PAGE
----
In an earlier post (Professional discipline after serious criminal conviction – lessons from the UK (January 29, 2018). I said:
There is a difference between negligence that leads to an order for compensation and criminal negligence. The diagram below may help:
Where conduct amounts to gross negligence (the red line, above) the negligence moves to the criminal sphere.
Whether any particular action meets the standard that merits criminal punishment is a matter for the jury.
If a nurse, or a doctor, or a paramedic, makes an error in their treatment including giving the wrong drug and it can be shown that this error contributed to the death of the deceased then that practitioner could be guilty of manslaughter if their negligence went beyond ‘mere’ negligence and reached such a high level of culpability that it has moved beyond a mere matter of civil redress and demands criminal punishment.
This blog is made possible with generous financial support from the Australasian College of Paramedicine, the Australian Paramedics Association (NSW), Natural Hazards Research Australia, NSW Rural Fire Service Association and NSW SES Volunteers Association. I am responsible for the content in this post including any errors or omissions. Any opinions expressed are mine, and do not necessarily reflect the opinion or understanding of the donors.
1. Although not yet enacted in NSW, how would your Australian medical scenario play out under WHS Legislation with the introduction of Industrial Manslaughter crimes in some States and Territories? I understand a Queensland business owner (Jeffrey OWEN) was recently sentenced (25.03.2022) to five years imprisonment for this crime under WHS laws. (link: https://www.mccullough.com.au/2022/03/26/individual-jailed-for-whs-industrial-manslaughter/)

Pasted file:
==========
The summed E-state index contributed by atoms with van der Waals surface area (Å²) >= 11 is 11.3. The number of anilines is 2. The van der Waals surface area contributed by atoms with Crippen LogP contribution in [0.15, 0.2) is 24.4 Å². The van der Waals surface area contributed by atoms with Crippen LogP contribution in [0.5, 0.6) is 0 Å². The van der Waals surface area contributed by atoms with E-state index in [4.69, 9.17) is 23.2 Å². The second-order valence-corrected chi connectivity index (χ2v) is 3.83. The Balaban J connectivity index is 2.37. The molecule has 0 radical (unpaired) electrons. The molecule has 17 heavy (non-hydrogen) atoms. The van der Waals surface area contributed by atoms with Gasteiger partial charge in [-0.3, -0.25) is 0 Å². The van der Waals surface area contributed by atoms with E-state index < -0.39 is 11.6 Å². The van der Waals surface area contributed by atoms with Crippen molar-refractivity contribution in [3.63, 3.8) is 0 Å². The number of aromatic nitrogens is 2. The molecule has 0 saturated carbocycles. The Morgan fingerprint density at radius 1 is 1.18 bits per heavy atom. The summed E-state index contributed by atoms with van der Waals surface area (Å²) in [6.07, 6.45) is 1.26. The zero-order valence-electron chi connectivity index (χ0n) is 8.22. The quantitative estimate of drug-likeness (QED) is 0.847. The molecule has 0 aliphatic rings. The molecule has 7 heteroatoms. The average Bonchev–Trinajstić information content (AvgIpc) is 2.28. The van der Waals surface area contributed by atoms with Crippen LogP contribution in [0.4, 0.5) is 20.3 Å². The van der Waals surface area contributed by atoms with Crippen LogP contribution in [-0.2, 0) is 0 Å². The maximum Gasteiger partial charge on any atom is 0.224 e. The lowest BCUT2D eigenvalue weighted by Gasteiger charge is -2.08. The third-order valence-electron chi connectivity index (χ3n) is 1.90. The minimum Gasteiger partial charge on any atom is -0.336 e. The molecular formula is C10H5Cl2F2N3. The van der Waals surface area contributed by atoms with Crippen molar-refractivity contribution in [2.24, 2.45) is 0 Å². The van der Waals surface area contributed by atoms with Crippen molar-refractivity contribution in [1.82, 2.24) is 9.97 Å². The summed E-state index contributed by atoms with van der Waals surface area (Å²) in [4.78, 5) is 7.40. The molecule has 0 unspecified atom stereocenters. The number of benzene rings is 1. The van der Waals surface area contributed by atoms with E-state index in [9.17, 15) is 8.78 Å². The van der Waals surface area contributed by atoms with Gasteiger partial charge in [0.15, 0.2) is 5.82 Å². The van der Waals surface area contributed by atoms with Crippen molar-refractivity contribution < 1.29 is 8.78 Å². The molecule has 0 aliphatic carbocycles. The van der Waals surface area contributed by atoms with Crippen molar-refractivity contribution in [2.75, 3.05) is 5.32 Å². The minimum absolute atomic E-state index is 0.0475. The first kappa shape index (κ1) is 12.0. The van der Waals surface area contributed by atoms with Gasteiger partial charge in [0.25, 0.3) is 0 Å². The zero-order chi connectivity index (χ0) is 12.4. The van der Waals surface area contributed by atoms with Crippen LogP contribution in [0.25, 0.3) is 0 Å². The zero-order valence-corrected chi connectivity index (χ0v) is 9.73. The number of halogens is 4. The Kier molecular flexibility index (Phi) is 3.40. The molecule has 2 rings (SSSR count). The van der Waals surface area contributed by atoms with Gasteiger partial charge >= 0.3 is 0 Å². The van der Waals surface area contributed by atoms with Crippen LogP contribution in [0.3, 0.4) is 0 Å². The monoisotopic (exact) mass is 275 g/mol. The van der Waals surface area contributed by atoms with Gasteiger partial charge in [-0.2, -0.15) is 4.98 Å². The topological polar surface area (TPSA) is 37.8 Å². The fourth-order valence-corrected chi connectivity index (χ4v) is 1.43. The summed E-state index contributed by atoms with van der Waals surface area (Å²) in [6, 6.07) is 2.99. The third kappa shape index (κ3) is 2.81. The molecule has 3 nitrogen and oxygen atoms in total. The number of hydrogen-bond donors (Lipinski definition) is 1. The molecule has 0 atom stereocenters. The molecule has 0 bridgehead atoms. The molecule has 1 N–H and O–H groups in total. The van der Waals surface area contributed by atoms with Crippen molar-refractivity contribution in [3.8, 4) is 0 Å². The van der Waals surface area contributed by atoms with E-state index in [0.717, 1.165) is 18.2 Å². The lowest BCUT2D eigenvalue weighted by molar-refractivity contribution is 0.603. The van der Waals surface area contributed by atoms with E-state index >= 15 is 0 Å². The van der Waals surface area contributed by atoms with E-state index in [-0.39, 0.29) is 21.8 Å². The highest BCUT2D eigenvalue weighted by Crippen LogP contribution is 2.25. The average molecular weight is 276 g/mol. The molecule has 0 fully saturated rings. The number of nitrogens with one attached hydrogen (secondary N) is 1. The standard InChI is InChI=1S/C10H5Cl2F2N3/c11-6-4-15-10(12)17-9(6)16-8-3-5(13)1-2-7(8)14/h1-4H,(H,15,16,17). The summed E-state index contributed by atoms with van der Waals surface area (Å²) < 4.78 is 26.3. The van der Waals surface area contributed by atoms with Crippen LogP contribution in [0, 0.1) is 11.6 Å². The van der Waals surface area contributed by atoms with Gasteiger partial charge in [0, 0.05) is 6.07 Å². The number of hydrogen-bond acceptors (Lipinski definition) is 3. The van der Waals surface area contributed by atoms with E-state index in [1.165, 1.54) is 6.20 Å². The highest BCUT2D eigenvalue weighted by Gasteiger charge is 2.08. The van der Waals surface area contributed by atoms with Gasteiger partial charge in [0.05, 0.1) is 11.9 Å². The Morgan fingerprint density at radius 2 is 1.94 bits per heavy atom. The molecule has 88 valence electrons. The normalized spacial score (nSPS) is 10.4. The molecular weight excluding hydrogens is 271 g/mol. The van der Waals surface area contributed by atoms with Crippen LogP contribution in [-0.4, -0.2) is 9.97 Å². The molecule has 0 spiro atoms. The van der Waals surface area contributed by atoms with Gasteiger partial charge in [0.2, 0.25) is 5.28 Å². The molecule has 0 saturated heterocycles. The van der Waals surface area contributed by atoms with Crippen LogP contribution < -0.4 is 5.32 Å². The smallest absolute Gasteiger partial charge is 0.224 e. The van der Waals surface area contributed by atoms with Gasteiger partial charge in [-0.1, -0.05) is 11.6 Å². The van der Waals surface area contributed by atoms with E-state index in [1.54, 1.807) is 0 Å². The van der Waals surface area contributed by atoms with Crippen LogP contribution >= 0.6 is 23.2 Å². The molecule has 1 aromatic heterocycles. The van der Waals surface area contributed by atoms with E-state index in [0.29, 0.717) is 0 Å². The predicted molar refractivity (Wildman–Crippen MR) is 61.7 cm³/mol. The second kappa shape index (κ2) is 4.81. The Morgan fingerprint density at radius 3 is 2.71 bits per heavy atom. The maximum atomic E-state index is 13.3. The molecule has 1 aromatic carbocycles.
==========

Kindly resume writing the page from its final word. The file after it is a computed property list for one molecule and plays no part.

2. Given WHS causality is systems-based and includes corporate culture, fatigue, rostering, resource constraints etc. How would a WHS systems-based approach to causality (abstract) compete with a more traditional legal approach to causality (direct)?
I cannot comment on the facts of the Tennessee case and how that would apply in Australia as we don’t have sufficient details. Otherwise any case would depend on its facts. Of course errors can nearly always be attributed to systems errors but delegated responsibilities in a work place make it hard to assign responsibilities to the governing mind of the business.
For example in the ACT the crown has to prove the PCBU was ‘reckless or negligent about causing the death of the worker or other person by the conduct’. Most business will have systems in place (unlike the Queensland example you cited) so even where a mistake is made it would be hard to say they were were reckless or negligent.
These laws have been in place from sometime but it is notorious that they are not used because they are so hard to prove. The mere fact that someone dies at a workplace may be proof of a breach of a WHS duty but more is required to establish corporate manslaughter.